Swissmint, a Mint of Records

By Daniel Baumbach

Since 1850, i.e. shortly after the foundation of the Swiss Confederation, the Federal mint has been located in Bern. Since 1998 it has been called Swissmint and continues the tradition of producing Swiss coins – circulation coins as well as new commemorative coins every year, which enjoy steady national and growing international popularity. Swiss numismatics is full of surprises, rarities and exciting stories. We have compiled a little overview of its records for you.

Switzerland. 1/4 francs (gold) 2020, Bern. CoCo CH-2020-0002. Image: Swissmint.

The World’s Smallest Gold Coin

To appreciate this coin, you need a microscope: The latest record was set in 2020 and was only made possible thanks to maximum precision and technical finesse. The 1/4 francs coin honouring Albert Einstein has a diameter of only 2.96 millimetres and weights 0.063 grams (1/500 ounces) – that makes it both the world’s smallest and lightest gold coin. 999 specimens were produced.

Needless to say, the tiny coin was a tremendous success and sold out immediately. You should have seen the queues at the Swissmint booth during the WorldMoneyFair 2020 in Berlin! Collectors weren’t waiting to purchase the coin but to get their hands on a raffle ticket for a chance to win one of the last specimens.

Switzerland. 20 francs 2019, Bern. CoCo CH-2019-0012. Image: Swissmint.

Switzerland’s First Coloured Coin

One year earlier, Swissmint was extremely successful with Switzerland’s first coloured coin: collectors in Switzerland and all over the world fell in love with it. The Swiss national circus Knie is one of the institutions every Swiss has fond memories of; and the fact that the commemorative coin was one of the first state coins of the world dedicated to a circus attracted attention worldwide, especially among artists.

Switzerland. 20 francs silver 2020, Bern. CoCo CH-2019-0014. Image: Swissmint.

The First Living Swiss on a State Coin

One year later, Swissmint topped this success with an issue that broke for the first time with the Swiss tradition of not showing living persons on state commemorative coins. In 2020, Swissmint dedicated a silver and a gold issue to Roger Federer. And the pre-sale set an international record: within a few days, the Swissmint webshop received about 13 million clicks.

Switzerland. 5 francs (silver) 1936, Bern. CoCo CH-1936-0009. Image: Swissmint.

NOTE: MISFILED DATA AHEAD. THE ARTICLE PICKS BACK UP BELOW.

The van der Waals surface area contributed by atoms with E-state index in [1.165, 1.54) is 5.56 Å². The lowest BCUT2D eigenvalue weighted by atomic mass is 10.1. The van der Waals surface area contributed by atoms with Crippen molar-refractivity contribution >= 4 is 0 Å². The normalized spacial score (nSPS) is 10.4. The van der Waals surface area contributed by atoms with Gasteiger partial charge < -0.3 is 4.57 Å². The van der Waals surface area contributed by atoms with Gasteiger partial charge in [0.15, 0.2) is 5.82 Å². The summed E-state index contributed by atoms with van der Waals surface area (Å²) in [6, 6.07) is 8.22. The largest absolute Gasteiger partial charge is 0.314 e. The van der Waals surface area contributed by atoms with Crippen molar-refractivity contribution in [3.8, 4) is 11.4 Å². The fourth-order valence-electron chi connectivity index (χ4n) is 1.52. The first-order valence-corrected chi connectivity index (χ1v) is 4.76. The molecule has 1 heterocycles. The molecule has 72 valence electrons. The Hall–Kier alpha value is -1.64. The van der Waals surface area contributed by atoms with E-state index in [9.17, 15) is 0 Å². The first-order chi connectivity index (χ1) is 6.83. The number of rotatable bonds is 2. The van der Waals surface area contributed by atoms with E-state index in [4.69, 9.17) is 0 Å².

The First Commemorative Coin of the Swiss Confederation

Speaking of commemorative coins: Switzerland’s first commemorative coin was released in 1936. The reason for the issue was an extraordinary loan for military expenditure approved by the Swiss Federal Assembly in 1936. The loan was financed by government bonds, which provided the Swiss finance minister with an additional sum of 335 million francs.

Switzerland. 2 francs 1875, Bern. CoCo CH-1875-0001. Image: Künker 293-2017-2258.

The World’s Oldest Coin Design Still in Circulation

If Swiss people look into their wallets today, they will see Helvetia, holding Switzerland’s coat of arms and a spear in her hands, standing on the obverse of ½, 1 and 2 franc coins. This motif created by Bovy has been on these coins since 1875, without interruption. The design of the reverse is even older and has been used since 1850! This makes standing Helvetia the world’s oldest coin design still in circulation. Since 1968 the coins have no longer been made of silver but of copper-nickel, however, their design remains unaltered.

Switzerland. 5 francs 1886, Bern. CoCo CH-1886-0005. Image: Auktionshaus Rapp / CC BY-SA 4.0.

The Rarest Coin of the Swiss Confederation

The silver 5 franc piece of 1886 is considered the rarest coin of Switzerland. And not because it is particularly beautiful, on the contrary. If you think that globalisation is a modern phenomenon, this coin will prove you wrong: the American Comstock Mine in Virginia City is the reason why the coin is such a rarity. Within a few years, the institution mined so much silver that prices collapsed. The consequence: the Latin Monetary Union forbade its members, including Switzerland, to mint silver coins. In 1885, Switzerland wanted to re-launch the production of 5 franc coins. A few coins were minted with the old die, however, it was in such poor condition that a new coin design was created immediately. As of 1888, seated Helvetia was replaced by a woman’s head crowned with alpine flowers.

Nobody knows how many specimens of the 1886 5 franc piece were produced. However, we do know that one piece is kept in the Swiss National Museum, one in the Bern Historical Museum and one in the Swissmint Collection. Only two specimens are in private possession.

Switzerland. 20 francs 1935, Bern. CoCo CH-1935-0001. Image: Sincona AG 47-2019-3299.

Switzerland’s Most Popular Gold Coin